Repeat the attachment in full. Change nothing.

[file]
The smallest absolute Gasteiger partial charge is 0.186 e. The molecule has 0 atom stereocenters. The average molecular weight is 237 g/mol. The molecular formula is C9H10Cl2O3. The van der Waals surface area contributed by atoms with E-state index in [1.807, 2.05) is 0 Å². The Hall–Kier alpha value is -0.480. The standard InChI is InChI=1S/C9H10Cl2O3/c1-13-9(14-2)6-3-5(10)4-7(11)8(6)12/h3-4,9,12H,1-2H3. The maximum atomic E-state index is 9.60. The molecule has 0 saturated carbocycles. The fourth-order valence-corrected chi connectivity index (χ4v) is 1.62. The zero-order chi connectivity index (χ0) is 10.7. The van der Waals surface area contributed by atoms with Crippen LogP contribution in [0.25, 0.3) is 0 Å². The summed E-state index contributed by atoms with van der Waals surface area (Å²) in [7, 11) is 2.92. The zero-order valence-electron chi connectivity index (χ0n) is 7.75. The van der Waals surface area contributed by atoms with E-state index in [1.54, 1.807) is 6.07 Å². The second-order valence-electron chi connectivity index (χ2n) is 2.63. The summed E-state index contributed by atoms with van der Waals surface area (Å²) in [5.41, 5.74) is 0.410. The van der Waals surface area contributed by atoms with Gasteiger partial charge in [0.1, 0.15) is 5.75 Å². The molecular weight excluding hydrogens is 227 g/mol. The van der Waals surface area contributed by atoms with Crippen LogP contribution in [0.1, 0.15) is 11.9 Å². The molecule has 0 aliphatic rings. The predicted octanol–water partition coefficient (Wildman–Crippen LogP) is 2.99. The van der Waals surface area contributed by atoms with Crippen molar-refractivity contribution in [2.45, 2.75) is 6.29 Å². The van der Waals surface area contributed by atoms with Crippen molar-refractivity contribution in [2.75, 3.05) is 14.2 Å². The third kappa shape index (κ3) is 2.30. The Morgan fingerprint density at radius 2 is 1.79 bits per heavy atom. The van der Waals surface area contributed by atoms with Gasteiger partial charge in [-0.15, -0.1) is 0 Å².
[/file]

The smallest absolute Gasteiger partial charge is 0.186 e. The molecule has 0 atom stereocenters. The average molecular weight is 237 g/mol. The molecular formula is C9H10Cl2O3. The van der Waals surface area contributed by atoms with E-state index in [1.807, 2.05) is 0 Å². The Hall–Kier alpha value is -0.480. The standard InChI is InChI=1S/C9H10Cl2O3/c1-13-9(14-2)6-3-5(10)4-7(11)8(6)12/h3-4,9,12H,1-2H3. The maximum atomic E-state index is 9.60. The molecule has 0 saturated carbocycles. The fourth-order valence-corrected chi connectivity index (χ4v) is 1.62. The zero-order chi connectivity index (χ0) is 10.7. The van der Waals surface area contributed by atoms with Crippen LogP contribution in [0.25, 0.3) is 0 Å². The summed E-state index contributed by atoms with van der Waals surface area (Å²) in [7, 11) is 2.92. The zero-order valence-electron chi connectivity index (χ0n) is 7.75. The van der Waals surface area contributed by atoms with E-state index in [1.54, 1.807) is 6.07 Å². The second-order valence-electron chi connectivity index (χ2n) is 2.63. The summed E-state index contributed by atoms with van der Waals surface area (Å²) in [5.41, 5.74) is 0.410. The van der Waals surface area contributed by atoms with Gasteiger partial charge in [0.1, 0.15) is 5.75 Å². The molecular weight excluding hydrogens is 227 g/mol. The van der Waals surface area contributed by atoms with Crippen LogP contribution in [0.1, 0.15) is 11.9 Å². The molecule has 0 aliphatic rings. The predicted octanol–water partition coefficient (Wildman–Crippen LogP) is 2.99. The van der Waals surface area contributed by atoms with Crippen molar-refractivity contribution in [2.45, 2.75) is 6.29 Å². The van der Waals surface area contributed by atoms with Crippen molar-refractivity contribution in [2.75, 3.05) is 14.2 Å². The third kappa shape index (κ3) is 2.30. The Morgan fingerprint density at radius 2 is 1.79 bits per heavy atom. The van der Waals surface area contributed by atoms with Gasteiger partial charge in [-0.15, -0.1) is 0 Å².